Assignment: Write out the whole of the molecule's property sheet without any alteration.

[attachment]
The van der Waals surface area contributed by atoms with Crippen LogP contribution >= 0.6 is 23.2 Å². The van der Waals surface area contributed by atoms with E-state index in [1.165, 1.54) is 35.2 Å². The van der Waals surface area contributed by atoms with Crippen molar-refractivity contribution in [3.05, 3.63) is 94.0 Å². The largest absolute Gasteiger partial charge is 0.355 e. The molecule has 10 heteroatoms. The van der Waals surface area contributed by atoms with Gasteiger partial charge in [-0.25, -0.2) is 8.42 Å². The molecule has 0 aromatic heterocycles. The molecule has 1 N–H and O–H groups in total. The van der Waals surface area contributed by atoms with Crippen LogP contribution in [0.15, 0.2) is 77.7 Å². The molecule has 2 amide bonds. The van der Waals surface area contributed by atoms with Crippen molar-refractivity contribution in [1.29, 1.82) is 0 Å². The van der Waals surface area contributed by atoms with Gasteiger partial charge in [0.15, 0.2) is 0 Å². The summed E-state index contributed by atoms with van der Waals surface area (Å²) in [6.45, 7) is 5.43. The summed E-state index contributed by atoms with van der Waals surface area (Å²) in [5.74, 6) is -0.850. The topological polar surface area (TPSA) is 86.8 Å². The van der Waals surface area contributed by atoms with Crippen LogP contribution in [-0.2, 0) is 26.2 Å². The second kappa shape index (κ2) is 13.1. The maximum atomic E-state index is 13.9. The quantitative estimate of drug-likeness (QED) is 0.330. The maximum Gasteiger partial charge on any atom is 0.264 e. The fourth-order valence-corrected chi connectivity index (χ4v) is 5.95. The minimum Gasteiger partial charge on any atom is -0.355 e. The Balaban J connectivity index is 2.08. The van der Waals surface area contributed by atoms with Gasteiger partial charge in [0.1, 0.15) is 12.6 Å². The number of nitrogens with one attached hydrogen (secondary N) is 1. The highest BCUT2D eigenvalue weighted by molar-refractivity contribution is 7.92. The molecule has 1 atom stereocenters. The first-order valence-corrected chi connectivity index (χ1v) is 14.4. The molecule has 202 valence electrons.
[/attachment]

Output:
The van der Waals surface area contributed by atoms with Crippen LogP contribution >= 0.6 is 23.2 Å². The van der Waals surface area contributed by atoms with E-state index in [1.165, 1.54) is 35.2 Å². The van der Waals surface area contributed by atoms with Crippen molar-refractivity contribution in [3.05, 3.63) is 94.0 Å². The largest absolute Gasteiger partial charge is 0.355 e. The molecule has 10 heteroatoms. The van der Waals surface area contributed by atoms with Gasteiger partial charge in [-0.25, -0.2) is 8.42 Å². The molecule has 0 aromatic heterocycles. The molecule has 1 N–H and O–H groups in total. The van der Waals surface area contributed by atoms with Crippen LogP contribution in [0.15, 0.2) is 77.7 Å². The molecule has 2 amide bonds. The van der Waals surface area contributed by atoms with Crippen molar-refractivity contribution in [1.29, 1.82) is 0 Å². The van der Waals surface area contributed by atoms with Gasteiger partial charge in [0.15, 0.2) is 0 Å². The summed E-state index contributed by atoms with van der Waals surface area (Å²) in [6.45, 7) is 5.43. The summed E-state index contributed by atoms with van der Waals surface area (Å²) in [5.74, 6) is -0.850. The topological polar surface area (TPSA) is 86.8 Å². The van der Waals surface area contributed by atoms with Crippen LogP contribution in [-0.2, 0) is 26.2 Å². The second kappa shape index (κ2) is 13.1. The maximum atomic E-state index is 13.9. The quantitative estimate of drug-likeness (QED) is 0.330. The maximum Gasteiger partial charge on any atom is 0.264 e. The fourth-order valence-corrected chi connectivity index (χ4v) is 5.95. The minimum Gasteiger partial charge on any atom is -0.355 e. The Balaban J connectivity index is 2.08. The van der Waals surface area contributed by atoms with Gasteiger partial charge in [0.1, 0.15) is 12.6 Å². The number of nitrogens with one attached hydrogen (secondary N) is 1. The highest BCUT2D eigenvalue weighted by molar-refractivity contribution is 7.92. The molecule has 1 atom stereocenters. The first-order valence-corrected chi connectivity index (χ1v) is 14.4. The molecule has 202 valence electrons.